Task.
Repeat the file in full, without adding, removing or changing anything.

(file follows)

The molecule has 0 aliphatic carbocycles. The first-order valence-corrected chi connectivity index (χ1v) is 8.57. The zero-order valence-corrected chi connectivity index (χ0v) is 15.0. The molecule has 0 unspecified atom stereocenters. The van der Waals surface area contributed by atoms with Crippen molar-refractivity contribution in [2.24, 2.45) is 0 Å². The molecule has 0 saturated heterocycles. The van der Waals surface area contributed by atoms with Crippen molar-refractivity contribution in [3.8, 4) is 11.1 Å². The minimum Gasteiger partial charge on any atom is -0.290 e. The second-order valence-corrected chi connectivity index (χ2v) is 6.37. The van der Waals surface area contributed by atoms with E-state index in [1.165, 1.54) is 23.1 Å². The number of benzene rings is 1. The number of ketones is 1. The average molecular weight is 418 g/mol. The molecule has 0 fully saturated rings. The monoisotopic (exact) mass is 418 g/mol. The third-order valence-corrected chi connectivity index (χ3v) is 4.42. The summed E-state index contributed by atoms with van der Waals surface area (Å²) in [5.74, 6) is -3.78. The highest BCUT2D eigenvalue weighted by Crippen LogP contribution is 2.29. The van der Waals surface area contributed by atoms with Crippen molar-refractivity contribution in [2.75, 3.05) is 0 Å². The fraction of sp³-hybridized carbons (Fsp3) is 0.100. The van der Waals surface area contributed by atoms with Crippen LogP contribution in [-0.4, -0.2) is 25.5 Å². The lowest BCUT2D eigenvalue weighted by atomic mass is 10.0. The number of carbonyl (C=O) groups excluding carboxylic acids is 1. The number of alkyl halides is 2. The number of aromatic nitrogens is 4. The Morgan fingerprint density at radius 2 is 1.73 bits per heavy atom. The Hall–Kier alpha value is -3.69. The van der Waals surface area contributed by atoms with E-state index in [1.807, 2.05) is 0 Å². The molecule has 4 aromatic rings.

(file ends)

The molecule has 0 aliphatic carbocycles. The first-order valence-corrected chi connectivity index (χ1v) is 8.57. The zero-order valence-corrected chi connectivity index (χ0v) is 15.0. The molecule has 0 unspecified atom stereocenters. The van der Waals surface area contributed by atoms with Crippen molar-refractivity contribution in [2.24, 2.45) is 0 Å². The molecule has 0 saturated heterocycles. The van der Waals surface area contributed by atoms with Crippen molar-refractivity contribution in [3.8, 4) is 11.1 Å². The minimum Gasteiger partial charge on any atom is -0.290 e. The second-order valence-corrected chi connectivity index (χ2v) is 6.37. The van der Waals surface area contributed by atoms with E-state index in [1.165, 1.54) is 23.1 Å². The number of benzene rings is 1. The number of ketones is 1. The average molecular weight is 418 g/mol. The molecule has 0 fully saturated rings. The monoisotopic (exact) mass is 418 g/mol. The third-order valence-corrected chi connectivity index (χ3v) is 4.42. The summed E-state index contributed by atoms with van der Waals surface area (Å²) in [5.74, 6) is -3.78. The highest BCUT2D eigenvalue weighted by Crippen LogP contribution is 2.29. The van der Waals surface area contributed by atoms with Crippen molar-refractivity contribution in [2.75, 3.05) is 0 Å². The fraction of sp³-hybridized carbons (Fsp3) is 0.100. The van der Waals surface area contributed by atoms with Crippen LogP contribution in [-0.4, -0.2) is 25.5 Å². The lowest BCUT2D eigenvalue weighted by atomic mass is 10.0. The number of carbonyl (C=O) groups excluding carboxylic acids is 1. The number of alkyl halides is 2. The number of aromatic nitrogens is 4. The Morgan fingerprint density at radius 2 is 1.73 bits per heavy atom. The Hall–Kier alpha value is -3.69. The van der Waals surface area contributed by atoms with E-state index in [1.807, 2.05) is 0 Å². The molecule has 4 aromatic rings.